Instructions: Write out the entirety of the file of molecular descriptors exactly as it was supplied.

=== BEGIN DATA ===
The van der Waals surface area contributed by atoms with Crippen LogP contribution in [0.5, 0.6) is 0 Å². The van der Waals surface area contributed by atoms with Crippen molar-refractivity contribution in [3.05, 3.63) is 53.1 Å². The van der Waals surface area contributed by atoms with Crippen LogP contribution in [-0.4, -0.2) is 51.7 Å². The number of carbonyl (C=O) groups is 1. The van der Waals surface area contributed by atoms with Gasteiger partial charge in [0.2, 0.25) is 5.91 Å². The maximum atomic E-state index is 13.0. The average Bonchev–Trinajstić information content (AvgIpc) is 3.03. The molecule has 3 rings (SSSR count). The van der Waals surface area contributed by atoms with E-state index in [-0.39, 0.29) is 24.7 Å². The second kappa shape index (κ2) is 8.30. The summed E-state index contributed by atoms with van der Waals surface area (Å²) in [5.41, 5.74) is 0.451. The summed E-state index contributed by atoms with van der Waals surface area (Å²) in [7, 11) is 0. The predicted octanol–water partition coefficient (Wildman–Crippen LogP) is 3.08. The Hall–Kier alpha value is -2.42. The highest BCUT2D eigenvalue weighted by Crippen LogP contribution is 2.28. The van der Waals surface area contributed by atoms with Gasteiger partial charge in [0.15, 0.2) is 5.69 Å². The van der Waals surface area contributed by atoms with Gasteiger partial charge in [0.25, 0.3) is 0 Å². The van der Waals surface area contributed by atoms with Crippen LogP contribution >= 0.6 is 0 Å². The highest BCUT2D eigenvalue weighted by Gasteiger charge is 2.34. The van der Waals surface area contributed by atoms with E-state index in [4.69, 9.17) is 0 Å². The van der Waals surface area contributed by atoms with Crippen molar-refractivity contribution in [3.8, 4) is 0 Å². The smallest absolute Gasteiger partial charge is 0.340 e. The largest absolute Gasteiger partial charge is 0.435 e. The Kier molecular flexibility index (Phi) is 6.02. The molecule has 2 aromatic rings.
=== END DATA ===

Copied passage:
The van der Waals surface area contributed by atoms with Crippen LogP contribution in [0.5, 0.6) is 0 Å². The van der Waals surface area contributed by atoms with Crippen molar-refractivity contribution in [3.05, 3.63) is 53.1 Å². The van der Waals surface area contributed by atoms with Crippen LogP contribution in [-0.4, -0.2) is 51.7 Å². The number of carbonyl (C=O) groups is 1. The van der Waals surface area contributed by atoms with Gasteiger partial charge in [0.2, 0.25) is 5.91 Å². The maximum atomic E-state index is 13.0. The average Bonchev–Trinajstić information content (AvgIpc) is 3.03. The molecule has 3 rings (SSSR count). The van der Waals surface area contributed by atoms with E-state index in [-0.39, 0.29) is 24.7 Å². The second kappa shape index (κ2) is 8.30. The summed E-state index contributed by atoms with van der Waals surface area (Å²) in [5.41, 5.74) is 0.451. The summed E-state index contributed by atoms with van der Waals surface area (Å²) in [7, 11) is 0. The predicted octanol–water partition coefficient (Wildman–Crippen LogP) is 3.08. The Hall–Kier alpha value is -2.42. The highest BCUT2D eigenvalue weighted by Crippen LogP contribution is 2.28. The van der Waals surface area contributed by atoms with Gasteiger partial charge in [0.15, 0.2) is 5.69 Å². The van der Waals surface area contributed by atoms with Gasteiger partial charge in [0.25, 0.3) is 0 Å². The van der Waals surface area contributed by atoms with Crippen LogP contribution >= 0.6 is 0 Å². The highest BCUT2D eigenvalue weighted by Gasteiger charge is 2.34. The van der Waals surface area contributed by atoms with E-state index in [4.69, 9.17) is 0 Å². The van der Waals surface area contributed by atoms with Crippen molar-refractivity contribution in [3.8, 4) is 0 Å². The smallest absolute Gasteiger partial charge is 0.340 e. The largest absolute Gasteiger partial charge is 0.435 e. The Kier molecular flexibility index (Phi) is 6.02. The molecule has 2 aromatic rings.